Seventy years ago, Tatyana Ustinova and Anysyfor Krupenin, a geologist and a guide respectively from one of Kamchatka's nature reserves, set out to find the source of the Shumnaya River. They took dog sleds deep into the mountains, set up camp, and skied along the riverbed for a long while.
Telling a biographer about that trip, Krupenin said, "We sat on a stone and had a bite to eat. It was time to return to camp for the night. I told Tatyana Ivanovna: 'I'll finish my cigarette so we won't have to stop on the way. Then we can go.' And suddenly on the far shore, steam snorted, water rumbled, and a jet tore diagonally across the river straight for us. We clung to the rocky shore. We inhaled hot steam. What could it be? We looked for the fountain's source and found a crack among the stones. Water bubbled deep inside and eventually filled the gap. Then it spat another jet of water and steam …'It's a geyser,' Tatyana said."
It was April 14, 1941, and they'd just discovered Kamchatka's "Valley of the Geysers," one of the largest concentrations of geysers in the world.
This place is a treasure. It was pristine until a 2007 landslide filled the valley with earth and buried "Firstborn," the geyser that first erupted during Ustinova and Krupenin's visit, under rubble. Basalt cliffs nearby were shattered. The course of the Geysernaya River was permanently changed. "I went there many times before the landslide and returned after," one woman who works in Kamchatka's protected areas told me. "Truly … the valley has changed. It has lost quite a lot."
The valley is internationally regarded as one of the most spectacular places on earth — it rests like a jewel in Kamchatka's crown — but it's accessible only by helicopters, which cost 30,000 rubles ($1,000) per hour. The only locals who can reach the valley are those who work in tourism or nature protection. "More Muscovites than Kamchatkans have been there," a college student told me. "We'll spent our whole lives on the peninsula and never be able to afford seeing that place." Groups of tourists pay dearly for the privilege of walking the slatted wood paths that line the valley.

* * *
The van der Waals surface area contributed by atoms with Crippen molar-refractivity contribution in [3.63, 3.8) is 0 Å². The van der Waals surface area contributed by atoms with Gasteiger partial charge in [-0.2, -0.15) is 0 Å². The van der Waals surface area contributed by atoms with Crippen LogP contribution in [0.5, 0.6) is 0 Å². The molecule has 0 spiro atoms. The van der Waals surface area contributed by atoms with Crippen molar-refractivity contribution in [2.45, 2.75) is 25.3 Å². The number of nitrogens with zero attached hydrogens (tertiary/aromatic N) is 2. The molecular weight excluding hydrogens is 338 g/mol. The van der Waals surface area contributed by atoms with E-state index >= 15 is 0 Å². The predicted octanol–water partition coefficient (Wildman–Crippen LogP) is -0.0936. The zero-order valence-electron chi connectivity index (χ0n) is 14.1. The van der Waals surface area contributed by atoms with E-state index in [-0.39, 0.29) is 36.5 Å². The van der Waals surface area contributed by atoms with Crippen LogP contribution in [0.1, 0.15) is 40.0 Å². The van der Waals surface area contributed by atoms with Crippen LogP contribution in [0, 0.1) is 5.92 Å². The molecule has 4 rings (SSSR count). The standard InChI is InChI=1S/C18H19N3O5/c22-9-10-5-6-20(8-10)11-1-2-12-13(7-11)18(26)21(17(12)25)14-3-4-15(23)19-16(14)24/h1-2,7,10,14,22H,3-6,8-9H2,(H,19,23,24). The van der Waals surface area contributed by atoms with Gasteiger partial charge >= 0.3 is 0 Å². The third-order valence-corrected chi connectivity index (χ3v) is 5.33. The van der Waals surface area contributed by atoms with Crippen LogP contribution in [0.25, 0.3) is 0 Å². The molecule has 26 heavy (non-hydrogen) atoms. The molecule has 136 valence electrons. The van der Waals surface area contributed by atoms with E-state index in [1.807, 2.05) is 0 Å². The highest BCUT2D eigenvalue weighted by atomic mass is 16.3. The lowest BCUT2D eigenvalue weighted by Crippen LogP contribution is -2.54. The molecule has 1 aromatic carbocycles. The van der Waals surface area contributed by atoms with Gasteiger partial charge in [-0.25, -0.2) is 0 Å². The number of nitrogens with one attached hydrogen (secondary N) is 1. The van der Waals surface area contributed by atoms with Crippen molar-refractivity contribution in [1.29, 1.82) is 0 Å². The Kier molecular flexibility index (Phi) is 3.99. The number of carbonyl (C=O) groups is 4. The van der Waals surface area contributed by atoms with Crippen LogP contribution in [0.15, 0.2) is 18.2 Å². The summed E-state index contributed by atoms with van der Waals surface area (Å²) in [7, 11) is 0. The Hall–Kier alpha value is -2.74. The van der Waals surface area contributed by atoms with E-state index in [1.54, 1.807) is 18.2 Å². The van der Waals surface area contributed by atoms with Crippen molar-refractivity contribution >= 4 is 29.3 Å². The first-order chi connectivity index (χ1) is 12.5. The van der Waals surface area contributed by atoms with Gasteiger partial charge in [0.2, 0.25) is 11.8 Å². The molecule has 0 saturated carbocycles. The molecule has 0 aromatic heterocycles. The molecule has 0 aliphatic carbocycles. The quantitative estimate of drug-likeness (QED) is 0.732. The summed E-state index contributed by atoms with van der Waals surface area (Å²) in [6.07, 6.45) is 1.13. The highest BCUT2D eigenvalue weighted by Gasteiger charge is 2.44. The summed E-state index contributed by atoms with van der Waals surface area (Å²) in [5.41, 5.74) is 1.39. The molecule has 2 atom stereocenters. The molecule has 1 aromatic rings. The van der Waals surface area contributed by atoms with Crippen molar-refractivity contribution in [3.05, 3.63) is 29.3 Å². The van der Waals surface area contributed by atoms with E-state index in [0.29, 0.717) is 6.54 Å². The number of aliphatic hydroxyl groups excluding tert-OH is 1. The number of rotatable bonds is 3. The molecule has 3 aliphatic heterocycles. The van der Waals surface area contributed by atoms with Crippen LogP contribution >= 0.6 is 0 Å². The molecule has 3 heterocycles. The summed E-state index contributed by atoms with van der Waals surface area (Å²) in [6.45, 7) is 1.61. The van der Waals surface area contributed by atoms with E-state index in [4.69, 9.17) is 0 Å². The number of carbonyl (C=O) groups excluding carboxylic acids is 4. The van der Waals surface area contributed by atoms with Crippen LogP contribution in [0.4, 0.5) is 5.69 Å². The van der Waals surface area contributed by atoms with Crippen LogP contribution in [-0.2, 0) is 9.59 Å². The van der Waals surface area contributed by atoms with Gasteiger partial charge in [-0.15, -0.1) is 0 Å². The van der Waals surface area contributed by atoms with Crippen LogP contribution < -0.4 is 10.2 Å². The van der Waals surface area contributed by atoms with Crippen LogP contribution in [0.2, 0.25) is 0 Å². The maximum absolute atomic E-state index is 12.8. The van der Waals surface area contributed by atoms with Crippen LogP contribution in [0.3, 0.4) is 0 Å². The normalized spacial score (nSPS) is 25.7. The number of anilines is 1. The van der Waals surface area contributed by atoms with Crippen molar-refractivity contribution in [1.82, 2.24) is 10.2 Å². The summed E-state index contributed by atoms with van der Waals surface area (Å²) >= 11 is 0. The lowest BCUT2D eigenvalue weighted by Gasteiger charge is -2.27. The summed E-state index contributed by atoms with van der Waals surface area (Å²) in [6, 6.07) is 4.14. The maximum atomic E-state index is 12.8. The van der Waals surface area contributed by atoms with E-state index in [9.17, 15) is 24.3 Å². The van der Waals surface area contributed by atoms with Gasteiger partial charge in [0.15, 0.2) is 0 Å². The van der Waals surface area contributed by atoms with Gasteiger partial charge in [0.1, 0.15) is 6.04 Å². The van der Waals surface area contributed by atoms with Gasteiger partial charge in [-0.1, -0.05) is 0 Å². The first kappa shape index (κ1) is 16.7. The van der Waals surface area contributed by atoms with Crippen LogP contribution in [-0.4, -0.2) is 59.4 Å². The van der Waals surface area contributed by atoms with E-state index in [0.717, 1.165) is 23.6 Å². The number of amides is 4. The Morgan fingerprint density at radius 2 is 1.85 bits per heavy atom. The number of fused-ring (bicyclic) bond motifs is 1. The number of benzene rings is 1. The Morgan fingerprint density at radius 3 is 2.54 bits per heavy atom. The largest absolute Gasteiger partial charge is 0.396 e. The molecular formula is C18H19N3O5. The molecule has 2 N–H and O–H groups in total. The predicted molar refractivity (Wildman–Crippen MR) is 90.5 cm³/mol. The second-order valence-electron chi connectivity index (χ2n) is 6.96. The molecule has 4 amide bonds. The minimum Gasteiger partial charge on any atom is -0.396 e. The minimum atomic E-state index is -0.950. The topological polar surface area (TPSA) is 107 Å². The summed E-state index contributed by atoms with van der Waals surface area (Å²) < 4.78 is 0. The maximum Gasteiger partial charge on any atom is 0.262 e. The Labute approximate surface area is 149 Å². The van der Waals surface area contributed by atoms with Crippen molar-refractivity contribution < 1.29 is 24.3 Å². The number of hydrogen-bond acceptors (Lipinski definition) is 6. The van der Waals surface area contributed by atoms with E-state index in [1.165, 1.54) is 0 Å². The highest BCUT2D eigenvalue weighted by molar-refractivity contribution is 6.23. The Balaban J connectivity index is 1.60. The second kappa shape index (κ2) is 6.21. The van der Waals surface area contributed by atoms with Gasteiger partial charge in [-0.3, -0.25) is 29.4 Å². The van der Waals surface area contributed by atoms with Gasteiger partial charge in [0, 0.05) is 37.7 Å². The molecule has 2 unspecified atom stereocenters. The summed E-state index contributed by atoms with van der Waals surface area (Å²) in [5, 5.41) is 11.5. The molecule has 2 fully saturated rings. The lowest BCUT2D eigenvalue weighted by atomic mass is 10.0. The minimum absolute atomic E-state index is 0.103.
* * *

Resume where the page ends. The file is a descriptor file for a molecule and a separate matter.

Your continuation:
Last month, I had the incredible luck of hitching a ride to the valley with a group of French tourists. I don't speak French. It didn't matter — I was going to the valley for free, who cares about a translator on top of that? We boarded an Mi-8 helicopter the size and sturdiness of a bus. A young Russian explained our itinerary in light French while the helicopter pilot turned the engine off and on and off and on, occasionally lifting a few meters off the ground and letting us shake in the air before setting us back down. I clung to my cell phone and prayed. Then we were off. We flew over yellow, white and red plains, long stretches of glaciers and two active volcanoes before touching down in an alien land.
The Valley of the Geysers is neon-colored. It holds an acid-blue lake, and the hills we walked over were bright with moss. We stood on a wooden platform to watch one geyser erupt: It began to hiss, the air stank of sulfur, a few jets spat up, and then steam burst over us. Our camera lenses fogged and we all oohed and aahed.
After watching video footage of the 2007 landslide, I had imagined a damaged landscape, but the valley looked fresh, green and steaming. Just imagine being Ustinova and Krupenin in 1941: Imagine sitting on this shore, having a snack, and smoking a cigarette — then hearing a distant rumble and being suddenly drenched with hot water. Imagine stumbling into this place and finding no helipads, park rangers, or paths — finding nothing, you think, until you make a chance discovery of the Valley of the Geysers …
Kept untouched by the naturally forbidding landscape, the necessary restrictions on visiting its surrounding nature reserve, and the shockingly prohibitive cost of access, the valley still feels like paradise. No personal helicopter to get you there today? Me neither, so let's explore it by webcam instead.